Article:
Fallingwater. I have longed to visit this architectural gem for years and never had the opportunity. Now we are here and I am overcome with excitement. The building was completed in 1937 as a weekend retreat for Pittsburgh storeowner, Edgar J. Kaufmann. This Frank Lloyd Wright masterpiece is completely in harmony with nature. In design, Wright was so ahead of his time that he had to develop his own system for strengthening the cement floors. It wasn’t flawless, and the balcony has sagged slightly over time, but the structure is still gorgeous. After we tour this world famous home, we drive northeast where I learn of a tragedy that jolts my interest in Pennsylvania’s history. Standing on a hill of yellow grass and looking out into the speckled woods, I listen to the story of the Johnstown Flood.
Shadows cover Johnstown as tears gather in the sky. It is the heaviest rainfall ever recorded in this section of the country. The Conemaugh River swells to the brim, threatening townsfolk and every wooden structure. As the river rises, a sudden gush of water engulfs the town. There is a whirlpool of homes, bridges and desperate men, women and children. The water has come from the breaking of a man-made earthen dam, sending twenty million gallons of additional water over the land. On May 31st, 1889, 2,209 people were killed when a flood destroyed Johnstown, Pennsylvania. It was a great calamity, deemed an “act of God” by the men in suits. But many continue to ask, “What really happened on that dark day?”
Johnstown was a prosperous town, which thrived on business from the Main Line Canal, Pennsylvania Railroad and steel industry. High up in the hills, big businessmen such as Andrew Carnegie, Andrew Mellon and Robert Pitcairn boarded their sailboats and took up their fishing poles at the South Fork Fishing and Hunting Club. It was the club’s responsibility to maintain the dam, which provided a leisure lake for the wealthy. There are records of concerns that the South Fork Dam was in need of repair. Patched by straw and mud, it wasn’t until May 31st that anyone realized exactly how deadly the dam could be.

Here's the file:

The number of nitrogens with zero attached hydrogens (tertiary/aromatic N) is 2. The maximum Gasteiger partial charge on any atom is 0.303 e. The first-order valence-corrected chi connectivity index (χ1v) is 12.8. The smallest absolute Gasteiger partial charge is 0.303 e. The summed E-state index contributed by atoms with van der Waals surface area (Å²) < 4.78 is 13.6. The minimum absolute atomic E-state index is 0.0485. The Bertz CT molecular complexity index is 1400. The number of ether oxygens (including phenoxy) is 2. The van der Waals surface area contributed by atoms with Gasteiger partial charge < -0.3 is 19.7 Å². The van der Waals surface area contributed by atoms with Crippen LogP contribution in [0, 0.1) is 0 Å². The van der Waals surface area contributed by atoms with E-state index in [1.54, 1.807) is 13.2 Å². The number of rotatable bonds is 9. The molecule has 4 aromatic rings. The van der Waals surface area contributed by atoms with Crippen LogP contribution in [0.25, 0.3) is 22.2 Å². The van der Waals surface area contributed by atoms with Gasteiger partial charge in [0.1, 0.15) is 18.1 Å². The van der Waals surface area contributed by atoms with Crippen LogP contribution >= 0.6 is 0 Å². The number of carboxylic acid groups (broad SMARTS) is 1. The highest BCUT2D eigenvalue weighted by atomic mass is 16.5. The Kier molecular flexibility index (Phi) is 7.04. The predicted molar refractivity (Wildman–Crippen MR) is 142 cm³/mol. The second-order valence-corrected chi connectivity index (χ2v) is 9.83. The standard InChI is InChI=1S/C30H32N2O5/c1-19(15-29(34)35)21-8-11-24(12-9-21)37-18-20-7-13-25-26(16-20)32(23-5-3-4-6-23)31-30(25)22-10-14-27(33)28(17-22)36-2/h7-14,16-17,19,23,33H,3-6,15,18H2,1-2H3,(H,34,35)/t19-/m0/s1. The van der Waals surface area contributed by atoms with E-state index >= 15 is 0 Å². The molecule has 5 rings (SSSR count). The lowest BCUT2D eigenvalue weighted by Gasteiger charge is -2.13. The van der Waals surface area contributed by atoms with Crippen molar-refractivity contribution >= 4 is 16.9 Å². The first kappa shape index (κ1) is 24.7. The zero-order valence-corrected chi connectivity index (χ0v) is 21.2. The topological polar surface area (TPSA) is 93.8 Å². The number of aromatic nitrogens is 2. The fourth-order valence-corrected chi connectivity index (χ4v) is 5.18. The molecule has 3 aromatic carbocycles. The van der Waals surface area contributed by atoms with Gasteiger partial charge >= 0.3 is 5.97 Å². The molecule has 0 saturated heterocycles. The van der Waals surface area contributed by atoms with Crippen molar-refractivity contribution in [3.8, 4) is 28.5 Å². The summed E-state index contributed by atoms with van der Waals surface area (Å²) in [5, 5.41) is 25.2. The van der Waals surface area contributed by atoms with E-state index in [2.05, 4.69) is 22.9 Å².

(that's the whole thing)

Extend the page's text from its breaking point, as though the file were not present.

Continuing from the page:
Lawsuits against the dam were thrown out of court due to the flood being declared “an act of God,” so traumatized survivors received no legal compensation. 396 children were killed, while 124 women and 198 men were left widowed. Ninety-eight children lost both parents. 1 of every 3 bodies found were never identified and rest in the “Plot of the Unknown” in Grandview Cemetery. Months after the flood, bodies were found washed as far away as Cincinnati, Ohio.
Within a year of the flood, steel king, Andrew Carnegie, published his “Gospel of Wealth,” where he discussed the responsibility of the wealthy to become “the mere agent and trustee for his poorer brethren, bringing to their service his superior wisdom, experience and ability to administer, doing for them better than they would or could do for themselves.” I find his timing ironic, and can’t help but wonder if it weren’t for those businessmen sailing above Johnstown, administering the wealth, this land might not weep from the haunting memories that it does today.